MIT Medical answers your COVID-19 questions. Got a question about COVID-19? Send it to us at CovidQ@mit.edu, and we’ll do our best to provide an answer.
I tested positive for COVID-19 back in September. My loss of smell and taste was quick and drastic. Since then, my sense of smell has slowly and partially returned. But three months later, my sense of taste remains drastically reduced. I can somewhat taste foods that are strong with flavor, but for most foods, there’s still nothing. Will my senses — especially my sense of taste — get back to their pre-COVID levels? Are there any treatments that might help?
These are among the most common questions we get these days. Sadly, you are far from alone in experiencing an ongoing loss of smell and/or taste following recovery from COVID-19. But unfortunately, at this point, there is no proven treatment and no guarantee of full recovery.
Though it took the CDC a few months to recognize “new loss of taste or smell” as a possible symptom of COVID-19, anosmia, loss of smell — often accompanied by ageusia, loss of taste — has become a hallmark of the illness. It’s the symptom most predictive of a positive PCR test and the most prevalent overall (at least in Europe and North America, particularly in individuals with mild cases). A recent meta-analysis estimated the proportion of affected patients at 41 percent overall but noted that higher numbers were found in studies using objective measures of smell and taste rather than relying on self-report. One such study found that 59 of 60 COVID-19 inpatients — a whopping 98 percent — demonstrated at least mild olfactory dysfunction compared to age- and sex-matched controls.
While it’s clear that loss of smell and taste happens with some frequency in COVID-19, the why has been a bit more difficult to suss out. It’s different from colds or flu, where smell and taste may be affected by nasal congestion; a stuffy nose is not a typical symptom of COVID-19, and radiographic imaging of affected individuals usually fails to show significant nasal or sinus inflammation. Early on, some scientists thought that COVID-related anosmia meant that the virus might be infecting olfactory neurons or using those neurons to infect the brain, but studies have shown that this is unlikely. Rather, it now appears that the virus attacks the neurons’ helper cells in the nasal cavity. Among other functions, these cells provide metabolic and physical support to the cilia, fingerlike odor receptors on the neurons’ surfaces. And unlike mature olfactory neurons, their surfaces are peppered with angiotensin-converting enzyme 2 (ACE2) receptors, through which the SARS-Cov-2 virus enters the body’s cells.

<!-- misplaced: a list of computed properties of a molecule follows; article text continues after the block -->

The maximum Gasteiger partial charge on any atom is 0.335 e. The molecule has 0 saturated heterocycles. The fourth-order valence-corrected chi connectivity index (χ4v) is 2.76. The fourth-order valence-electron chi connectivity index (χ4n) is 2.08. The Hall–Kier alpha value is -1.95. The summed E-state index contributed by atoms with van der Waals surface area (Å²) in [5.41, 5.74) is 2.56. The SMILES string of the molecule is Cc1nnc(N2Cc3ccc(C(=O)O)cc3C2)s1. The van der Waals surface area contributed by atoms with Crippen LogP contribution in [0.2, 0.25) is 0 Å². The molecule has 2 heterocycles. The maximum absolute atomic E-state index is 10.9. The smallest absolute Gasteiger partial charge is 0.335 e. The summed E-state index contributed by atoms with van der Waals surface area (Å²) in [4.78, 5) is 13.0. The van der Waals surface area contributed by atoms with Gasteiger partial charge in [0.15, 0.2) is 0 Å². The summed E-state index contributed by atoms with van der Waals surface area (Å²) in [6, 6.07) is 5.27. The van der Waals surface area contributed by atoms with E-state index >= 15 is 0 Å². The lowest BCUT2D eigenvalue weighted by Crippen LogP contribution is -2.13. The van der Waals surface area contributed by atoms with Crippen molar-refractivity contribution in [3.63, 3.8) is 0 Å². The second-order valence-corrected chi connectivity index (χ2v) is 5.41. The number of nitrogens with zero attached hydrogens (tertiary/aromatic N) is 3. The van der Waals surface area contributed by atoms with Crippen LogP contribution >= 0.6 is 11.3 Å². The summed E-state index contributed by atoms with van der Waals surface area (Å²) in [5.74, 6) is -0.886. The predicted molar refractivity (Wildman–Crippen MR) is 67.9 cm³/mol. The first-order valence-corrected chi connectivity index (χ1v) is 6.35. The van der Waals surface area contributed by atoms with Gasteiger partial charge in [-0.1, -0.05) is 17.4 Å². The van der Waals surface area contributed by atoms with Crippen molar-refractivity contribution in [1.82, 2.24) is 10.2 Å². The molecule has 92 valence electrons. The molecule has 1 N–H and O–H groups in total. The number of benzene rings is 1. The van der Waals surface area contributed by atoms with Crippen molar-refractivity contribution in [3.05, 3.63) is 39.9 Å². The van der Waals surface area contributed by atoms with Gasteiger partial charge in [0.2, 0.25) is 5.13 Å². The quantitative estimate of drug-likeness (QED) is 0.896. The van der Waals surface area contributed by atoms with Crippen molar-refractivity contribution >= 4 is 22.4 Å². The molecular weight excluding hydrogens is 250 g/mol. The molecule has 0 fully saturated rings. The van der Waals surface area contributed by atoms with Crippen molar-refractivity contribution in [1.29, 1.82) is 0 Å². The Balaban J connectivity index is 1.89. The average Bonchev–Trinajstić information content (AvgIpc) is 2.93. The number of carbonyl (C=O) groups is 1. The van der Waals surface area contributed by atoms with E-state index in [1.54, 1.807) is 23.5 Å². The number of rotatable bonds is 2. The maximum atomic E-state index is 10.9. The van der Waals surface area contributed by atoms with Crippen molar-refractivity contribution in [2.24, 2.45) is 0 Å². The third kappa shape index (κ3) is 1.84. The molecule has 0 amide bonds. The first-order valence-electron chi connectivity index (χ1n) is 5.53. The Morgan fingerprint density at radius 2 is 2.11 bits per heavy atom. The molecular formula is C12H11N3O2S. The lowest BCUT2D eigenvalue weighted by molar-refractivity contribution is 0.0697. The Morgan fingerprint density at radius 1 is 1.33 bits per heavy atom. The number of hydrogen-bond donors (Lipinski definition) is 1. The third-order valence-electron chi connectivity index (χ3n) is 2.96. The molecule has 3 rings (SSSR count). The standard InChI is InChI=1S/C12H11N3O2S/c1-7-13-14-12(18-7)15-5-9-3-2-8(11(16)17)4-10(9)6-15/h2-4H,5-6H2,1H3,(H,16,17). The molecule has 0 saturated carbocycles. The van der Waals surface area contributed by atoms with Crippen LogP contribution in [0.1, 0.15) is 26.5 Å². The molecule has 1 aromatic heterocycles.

We know less about how the virus causes loss of taste. It may be related to olfactory dysfunction, since odors are a crucial part of flavor perception. But true ageusia, where people cannot detect even sweet or salty flavors, can also occur. Some individuals with COVID-19 even lose “chemical sensing” — the ability to detect, for example, the burn of spicy food, which is moderated by pain-sensing nerves. While taste receptor cells do not contain ACE2, other support cells in the tongue do, as do some pain-sensing nerves in the mouth, so these cells may be susceptible to infection.